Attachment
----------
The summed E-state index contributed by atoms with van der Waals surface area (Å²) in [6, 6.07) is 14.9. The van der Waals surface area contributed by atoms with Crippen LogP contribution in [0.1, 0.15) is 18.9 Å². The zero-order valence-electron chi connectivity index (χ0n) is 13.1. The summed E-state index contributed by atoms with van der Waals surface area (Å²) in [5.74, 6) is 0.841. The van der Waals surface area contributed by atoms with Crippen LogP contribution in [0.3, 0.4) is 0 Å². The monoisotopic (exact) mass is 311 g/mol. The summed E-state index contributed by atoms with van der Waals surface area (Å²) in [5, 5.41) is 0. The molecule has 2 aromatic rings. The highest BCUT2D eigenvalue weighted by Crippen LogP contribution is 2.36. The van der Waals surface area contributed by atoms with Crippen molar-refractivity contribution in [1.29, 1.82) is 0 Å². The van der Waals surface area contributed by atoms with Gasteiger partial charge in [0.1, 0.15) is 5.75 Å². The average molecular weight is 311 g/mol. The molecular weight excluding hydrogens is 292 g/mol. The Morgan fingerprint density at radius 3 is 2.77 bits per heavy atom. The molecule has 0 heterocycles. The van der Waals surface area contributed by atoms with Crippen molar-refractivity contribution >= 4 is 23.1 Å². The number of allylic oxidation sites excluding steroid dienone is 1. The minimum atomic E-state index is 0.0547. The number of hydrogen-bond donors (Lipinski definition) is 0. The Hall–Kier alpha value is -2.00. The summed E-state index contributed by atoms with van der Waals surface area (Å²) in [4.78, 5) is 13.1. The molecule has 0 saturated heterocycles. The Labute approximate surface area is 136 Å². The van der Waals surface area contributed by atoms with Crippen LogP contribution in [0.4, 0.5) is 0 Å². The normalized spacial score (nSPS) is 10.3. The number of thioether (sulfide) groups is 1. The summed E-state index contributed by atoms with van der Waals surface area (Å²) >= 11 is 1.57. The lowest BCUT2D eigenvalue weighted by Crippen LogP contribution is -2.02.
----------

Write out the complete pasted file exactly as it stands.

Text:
The summed E-state index contributed by atoms with van der Waals surface area (Å²) in [6, 6.07) is 14.9. The van der Waals surface area contributed by atoms with Crippen LogP contribution in [0.1, 0.15) is 18.9 Å². The zero-order valence-electron chi connectivity index (χ0n) is 13.1. The summed E-state index contributed by atoms with van der Waals surface area (Å²) in [5.74, 6) is 0.841. The van der Waals surface area contributed by atoms with Crippen LogP contribution in [0.3, 0.4) is 0 Å². The monoisotopic (exact) mass is 311 g/mol. The summed E-state index contributed by atoms with van der Waals surface area (Å²) in [5, 5.41) is 0. The molecule has 2 aromatic rings. The highest BCUT2D eigenvalue weighted by Crippen LogP contribution is 2.36. The van der Waals surface area contributed by atoms with Crippen molar-refractivity contribution in [1.29, 1.82) is 0 Å². The van der Waals surface area contributed by atoms with Gasteiger partial charge in [0.1, 0.15) is 5.75 Å². The average molecular weight is 311 g/mol. The molecular weight excluding hydrogens is 292 g/mol. The Morgan fingerprint density at radius 3 is 2.77 bits per heavy atom. The molecule has 0 heterocycles. The van der Waals surface area contributed by atoms with Crippen molar-refractivity contribution >= 4 is 23.1 Å². The number of allylic oxidation sites excluding steroid dienone is 1. The minimum atomic E-state index is 0.0547. The number of hydrogen-bond donors (Lipinski definition) is 0. The Hall–Kier alpha value is -2.00. The summed E-state index contributed by atoms with van der Waals surface area (Å²) in [4.78, 5) is 13.1. The molecule has 0 saturated heterocycles. The Labute approximate surface area is 136 Å². The van der Waals surface area contributed by atoms with Crippen LogP contribution in [0.4, 0.5) is 0 Å². The normalized spacial score (nSPS) is 10.3. The number of thioether (sulfide) groups is 1. The summed E-state index contributed by atoms with van der Waals surface area (Å²) >= 11 is 1.57. The lowest BCUT2D eigenvalue weighted by Crippen LogP contribution is -2.02.